My little stoush with Uber over the last few days — observing that its advertising seems to be presenting itself as a threat to all public transit, including rail — went modestly viral, coming close to a pageview record for this seven year old blog. Uber quickly pulled the offending ad.
Again, as I laid out here, if Uber and its ilk — collectively and misleadingly called Transportation Network Companies (TNCs) — successfully draw customers away from high-ridership transit services, rail or bus, the result would be several overlapping disasters for our cities, including massive increases in congestion, emissions, road space demanded by vehicles, and inequality of opportunity.
And of course, there will always be people saying that as long as customers want something they should have it, and the consequences don’t matter. This is how we got all of the environmental problems we deal with today, and many of our problems of inequality.
Meanwhile, the resistance is getting traction. A Boston Consulting Group report, flagged in Citylab, argues that autonomous taxis will destroy the passenger rail industry, including urban subways. Anyone with the slightest sense of geometry can see immediately what a disastrous increase in vehicle trips that would be.
Then, Greg Lindsay, a leading observer and commenter on urban tech, noted this:
— Greg Lindsay (@Greg_Lindsay) October 6, 2016
Alphaville is a blog at the Financial Times, usually a pro-business outfit. But they’re not just quoting me; they’re sounding a serious alarm:
At FT Alphaville we’ve questioned the rationality of glorifying a business model (Transportation Network Companies, ‘TNCs’ like Uber) that undermines decades worth of urban planning work focused on encouraging mass transit options like buses and trains, whilst marginalising petrol-guzzling space-consuming single-occupant cars. It seems backward, to say the least.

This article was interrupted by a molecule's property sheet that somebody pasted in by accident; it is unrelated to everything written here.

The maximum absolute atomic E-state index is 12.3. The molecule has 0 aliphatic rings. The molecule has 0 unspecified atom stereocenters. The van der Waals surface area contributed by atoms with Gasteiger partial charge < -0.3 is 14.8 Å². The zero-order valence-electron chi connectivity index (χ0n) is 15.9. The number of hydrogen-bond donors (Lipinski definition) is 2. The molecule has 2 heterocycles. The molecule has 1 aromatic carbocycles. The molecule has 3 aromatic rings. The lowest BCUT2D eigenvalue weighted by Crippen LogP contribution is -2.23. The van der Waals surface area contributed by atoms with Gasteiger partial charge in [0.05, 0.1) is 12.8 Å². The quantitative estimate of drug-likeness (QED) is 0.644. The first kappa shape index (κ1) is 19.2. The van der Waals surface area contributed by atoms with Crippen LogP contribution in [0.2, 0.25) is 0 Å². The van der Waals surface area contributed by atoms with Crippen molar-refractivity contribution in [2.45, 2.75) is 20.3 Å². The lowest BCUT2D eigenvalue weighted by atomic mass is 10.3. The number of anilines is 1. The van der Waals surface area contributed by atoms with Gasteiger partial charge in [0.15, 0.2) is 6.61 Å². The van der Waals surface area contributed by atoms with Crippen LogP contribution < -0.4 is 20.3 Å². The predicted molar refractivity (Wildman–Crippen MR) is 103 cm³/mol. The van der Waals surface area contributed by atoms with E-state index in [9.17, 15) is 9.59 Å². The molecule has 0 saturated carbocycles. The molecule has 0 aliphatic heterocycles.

But the tech world seems oblivious to the limitations posed by urban geometry, seemingly convinced that app-controlled taxis can overcome the space constraints of London Bridge at 5pm more effectively than non-app controlled taxis. Why this should be the case, however, is never clearly explained.
They also cite this paper by Matthew Daus, outlining the numerous dangers of the current prevailing TNC business model, including environmental dangers as well as issues of equality of opportunity. (See his page 20 of his report for the formal litany.) Here’s the critical bit:
TNCs have grown at a near exponential rate, adding a significant amount of automobiles on the streets of already congested cities. For example, Uber grew from zero (0) drivers in 2012 to 160,000 actively partnered drivers (defined as drivers that have completed more than four trips per month) by the end of 2014 in the United States alone.
As demonstrated in the graph below, the rate of growth has risen rapidly since July 2012:
Uber and its fellow travellers can “grow” like this by continuing to flood dense inner cities with cars, but of course we will run out of space, so that’s not going to continue. The danger is that the attempt to do this will strangle all of our other options, notably public transit, so that once Uber has taken over our streets we’ll have no alternatives, even though they are all sitting in self-made gridlock, shoving cyclists and pedestrians out of the way. This is exactly how cars took over the world, 60-100 years ago.
In other words, this seems to be an issue where only strong government intervention, over the noisy objections of the techno-libertarians, is going to save us.
Of course, there is a free-market solution to this problem, which is to charge for the actual market value of limited urban road space. Once most cars on the road are run by some corporation instead of by individuals, it may be easier to impose the necessary free market forces so that traffic is limited to match the space available. That, in turn, would drive massive demand back to space-efficient modes such as public transit, but only if techno-libertarian public relations campaigns haven’t destroyed those options first, by encouraging apathy about them.
So it’s an interesting time. Maybe the tide really is turning.